You will be located at the Backyard Brains headquarters in downtown Ann Arbor (map). You will also be working out of our MakerSpace lab in BYB Headquarters.  There is plenty of space for social distancing, as we will be limiting the participants this year to accommodate COVID protocols.  

Can international students participate?

Yes, we consider all students from all continents.

How much are the interns paid?

The weekly payment is $600/wk, paid bi-monthly.

How much is housing and can you help us find it?

While we do not pay for your housing, we are happy to inform you that summer housing is notoriously easy to find in Ann Arbor, as students leave for the summer and make available sublets. The price varies, but you can find sublet housing on craigslist for under $400. We recommend that you stay close to downtown/central campus.

I am not out of class until June. Can I start a bit later?

We feel that our interns need a full 10w to make significant progress on their projects. If you have a compelling reason on how this will not affect your project, we are willing to evaluate it on a case by case basis.

I am not an undergrad, can I still apply?

While our program is designed for undergraduates… If you are a college graduate, grad-student, or a super smart High Schooler, we will take your application under consideration.

I am not an K8 Teacher, can I still apply?

While we think High School students would most benefit, we are not the experts. If you have younger students that you feel could benefit, please do apply!

Is there time off for vacations (Research Fellows)?

While you will have ample free time in Ann Arbor, we ask that you make the commitment to stay on project for the entire length of the internship.

Are projects assigned to fellows or do the fellows get some autonomy in deciding the course of their research?

It depends on you.  Some fellows come with a lot of ideas for projects, others like to work with us to first determine what area of research they are interested in and we can provide suggestions.  While this is your project, you are never alone!  We can help you shape the project into something meaningful and obtainable… and give guidance to some research papers and ideas of how to get started.

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Welcome 2017 Backyard Brains Fellows!

From left to right: Top: Greg Gage (Not a Fellow), Zachary, Jaimie, Spencer, Nathan, Ilya Bottom: Joud, Christy, Haley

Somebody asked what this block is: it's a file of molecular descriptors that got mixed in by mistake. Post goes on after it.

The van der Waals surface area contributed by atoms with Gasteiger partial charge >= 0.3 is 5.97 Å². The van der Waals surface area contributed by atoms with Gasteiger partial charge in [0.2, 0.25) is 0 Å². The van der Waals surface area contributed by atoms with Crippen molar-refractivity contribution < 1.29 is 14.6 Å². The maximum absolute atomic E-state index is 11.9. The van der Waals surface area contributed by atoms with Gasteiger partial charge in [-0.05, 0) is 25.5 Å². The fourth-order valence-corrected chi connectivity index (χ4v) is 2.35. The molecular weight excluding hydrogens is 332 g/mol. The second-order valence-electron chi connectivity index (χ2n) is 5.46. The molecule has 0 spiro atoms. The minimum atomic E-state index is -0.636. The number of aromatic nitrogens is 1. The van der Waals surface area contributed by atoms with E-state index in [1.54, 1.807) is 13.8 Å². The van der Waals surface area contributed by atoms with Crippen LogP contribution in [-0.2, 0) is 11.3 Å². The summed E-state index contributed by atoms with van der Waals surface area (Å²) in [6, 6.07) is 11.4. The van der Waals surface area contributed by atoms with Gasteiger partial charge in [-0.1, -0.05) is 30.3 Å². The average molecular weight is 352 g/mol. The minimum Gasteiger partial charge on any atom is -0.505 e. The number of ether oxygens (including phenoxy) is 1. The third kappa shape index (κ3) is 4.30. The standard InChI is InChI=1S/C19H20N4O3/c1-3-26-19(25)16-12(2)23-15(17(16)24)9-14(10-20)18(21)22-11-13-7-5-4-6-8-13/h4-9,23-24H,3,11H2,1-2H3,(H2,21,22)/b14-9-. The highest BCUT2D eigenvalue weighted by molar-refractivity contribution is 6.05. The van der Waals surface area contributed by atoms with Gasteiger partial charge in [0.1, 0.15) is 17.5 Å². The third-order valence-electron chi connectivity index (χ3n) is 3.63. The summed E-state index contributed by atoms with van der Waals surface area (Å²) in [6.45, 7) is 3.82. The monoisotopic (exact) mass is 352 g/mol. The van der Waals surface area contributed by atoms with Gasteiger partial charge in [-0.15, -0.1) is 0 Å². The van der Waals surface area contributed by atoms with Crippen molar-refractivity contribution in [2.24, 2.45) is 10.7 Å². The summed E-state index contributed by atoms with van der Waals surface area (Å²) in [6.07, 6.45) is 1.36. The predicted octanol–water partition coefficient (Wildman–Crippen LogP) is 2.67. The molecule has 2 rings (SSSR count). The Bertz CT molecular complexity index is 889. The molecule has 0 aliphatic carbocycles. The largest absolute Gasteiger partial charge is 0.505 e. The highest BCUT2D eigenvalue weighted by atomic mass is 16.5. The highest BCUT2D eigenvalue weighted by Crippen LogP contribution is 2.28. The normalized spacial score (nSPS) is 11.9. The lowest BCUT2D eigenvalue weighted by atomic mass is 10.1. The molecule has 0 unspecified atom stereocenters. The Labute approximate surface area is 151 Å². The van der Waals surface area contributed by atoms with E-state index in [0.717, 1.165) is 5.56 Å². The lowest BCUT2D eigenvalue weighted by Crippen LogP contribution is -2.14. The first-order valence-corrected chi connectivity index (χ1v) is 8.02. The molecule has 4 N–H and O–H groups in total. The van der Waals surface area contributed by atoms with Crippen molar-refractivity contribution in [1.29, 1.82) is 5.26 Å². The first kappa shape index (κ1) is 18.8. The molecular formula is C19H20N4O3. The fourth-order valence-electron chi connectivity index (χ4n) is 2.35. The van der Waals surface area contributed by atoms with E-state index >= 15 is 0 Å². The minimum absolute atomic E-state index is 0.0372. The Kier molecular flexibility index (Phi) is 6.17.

It’s early on a warm Ann Arbor morning and the office is buzzing with excitement! Our Summer 2017 research fellows are here! Today, our fellows are getting to know the staff and space at Backyard Brains, but more importantly, they’re planning, because for the next ten weeks they will be working on neuroscience and engineering research projects. The projects include work with Squids, Songbirds, Dragonflies, Mosquitoes, EEG recordings, and Electric Fish. The fellows work to create inexpensive, DIY methodology (the BYB way) to tackle their research problems and then present their findings at a poster presentation and in a journal publication. The fellows also develop experimental-grade versions of their projects so that other students and teachers can perform the experiments themselves!

Meet the Fellows, See the Projects

The fellows are off to a great start! Check out their blog posts introducing their projects:

Progress

 The team has been working hard to bring their projects to life. Check out these blog posts on their rig construction and data collection efforts!

After a morning of introductions and orientation, we took a quick break for lunch, then hurried back to the office to perform some recordings. For many of our fellows, working with our SpikerBoxes was their first opportunity to perform real neuron recordings! This is just the beginning of a summer of hands on science, rapid prototyping, troubleshooting, and data collection.

Quick Italian Buffet for Lunch

Recording from Earthworm neurons. Spikes!

As part of the fellowship, the students will be keeping you updated with frequent blog posts. These posts are a great window in the world of research! From start to finish, you can follow along with our fellows as they experience the triumphs and pitfalls of scientific inquiry.

You’ll be hearing a lot about our fellows and their projects for the next ten weeks. They’re excited to introduce themselves and their projects to you soon. Keep an eye out here, on our Facebook page, and Twitter for project updates and more!